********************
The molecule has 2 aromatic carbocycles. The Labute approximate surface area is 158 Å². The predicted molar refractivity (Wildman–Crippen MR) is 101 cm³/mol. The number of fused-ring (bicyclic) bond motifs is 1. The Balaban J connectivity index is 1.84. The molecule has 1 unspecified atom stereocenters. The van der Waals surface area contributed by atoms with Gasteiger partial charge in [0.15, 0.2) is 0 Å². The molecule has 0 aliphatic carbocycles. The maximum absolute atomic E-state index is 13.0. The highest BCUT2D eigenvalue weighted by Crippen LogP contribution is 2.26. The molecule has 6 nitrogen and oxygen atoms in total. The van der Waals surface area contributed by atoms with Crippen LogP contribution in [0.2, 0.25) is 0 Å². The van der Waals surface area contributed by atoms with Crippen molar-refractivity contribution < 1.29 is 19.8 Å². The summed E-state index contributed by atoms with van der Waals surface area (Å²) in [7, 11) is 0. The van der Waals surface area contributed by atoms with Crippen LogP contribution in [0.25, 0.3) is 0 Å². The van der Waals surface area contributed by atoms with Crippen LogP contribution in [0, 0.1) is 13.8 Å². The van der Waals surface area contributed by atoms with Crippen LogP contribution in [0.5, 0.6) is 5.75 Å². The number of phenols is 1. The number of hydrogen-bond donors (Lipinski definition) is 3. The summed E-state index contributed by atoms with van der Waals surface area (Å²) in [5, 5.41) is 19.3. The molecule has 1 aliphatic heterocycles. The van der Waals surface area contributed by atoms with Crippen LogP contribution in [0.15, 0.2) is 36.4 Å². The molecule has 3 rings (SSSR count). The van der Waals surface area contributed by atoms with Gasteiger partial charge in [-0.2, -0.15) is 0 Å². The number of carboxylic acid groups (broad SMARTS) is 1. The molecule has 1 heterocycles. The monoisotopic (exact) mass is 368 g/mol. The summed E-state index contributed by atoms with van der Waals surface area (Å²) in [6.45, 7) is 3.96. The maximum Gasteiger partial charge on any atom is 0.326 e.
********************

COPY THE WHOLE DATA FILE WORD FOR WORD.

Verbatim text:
The molecule has 2 aromatic carbocycles. The Labute approximate surface area is 158 Å². The predicted molar refractivity (Wildman–Crippen MR) is 101 cm³/mol. The number of fused-ring (bicyclic) bond motifs is 1. The Balaban J connectivity index is 1.84. The molecule has 1 unspecified atom stereocenters. The van der Waals surface area contributed by atoms with Gasteiger partial charge in [0.15, 0.2) is 0 Å². The molecule has 0 aliphatic carbocycles. The maximum absolute atomic E-state index is 13.0. The highest BCUT2D eigenvalue weighted by Crippen LogP contribution is 2.26. The molecule has 6 nitrogen and oxygen atoms in total. The van der Waals surface area contributed by atoms with Crippen LogP contribution in [0.2, 0.25) is 0 Å². The van der Waals surface area contributed by atoms with Crippen molar-refractivity contribution < 1.29 is 19.8 Å². The summed E-state index contributed by atoms with van der Waals surface area (Å²) in [7, 11) is 0. The van der Waals surface area contributed by atoms with Crippen LogP contribution in [0.25, 0.3) is 0 Å². The van der Waals surface area contributed by atoms with Crippen LogP contribution in [0, 0.1) is 13.8 Å². The van der Waals surface area contributed by atoms with Crippen LogP contribution in [0.5, 0.6) is 5.75 Å². The number of phenols is 1. The number of hydrogen-bond donors (Lipinski definition) is 3. The summed E-state index contributed by atoms with van der Waals surface area (Å²) in [5, 5.41) is 19.3. The molecule has 1 aliphatic heterocycles. The van der Waals surface area contributed by atoms with Crippen LogP contribution in [0.15, 0.2) is 36.4 Å². The molecule has 3 rings (SSSR count). The van der Waals surface area contributed by atoms with Gasteiger partial charge in [-0.2, -0.15) is 0 Å². The number of carboxylic acid groups (broad SMARTS) is 1. The molecule has 1 heterocycles. The monoisotopic (exact) mass is 368 g/mol. The summed E-state index contributed by atoms with van der Waals surface area (Å²) in [6.45, 7) is 3.96. The maximum Gasteiger partial charge on any atom is 0.326 e.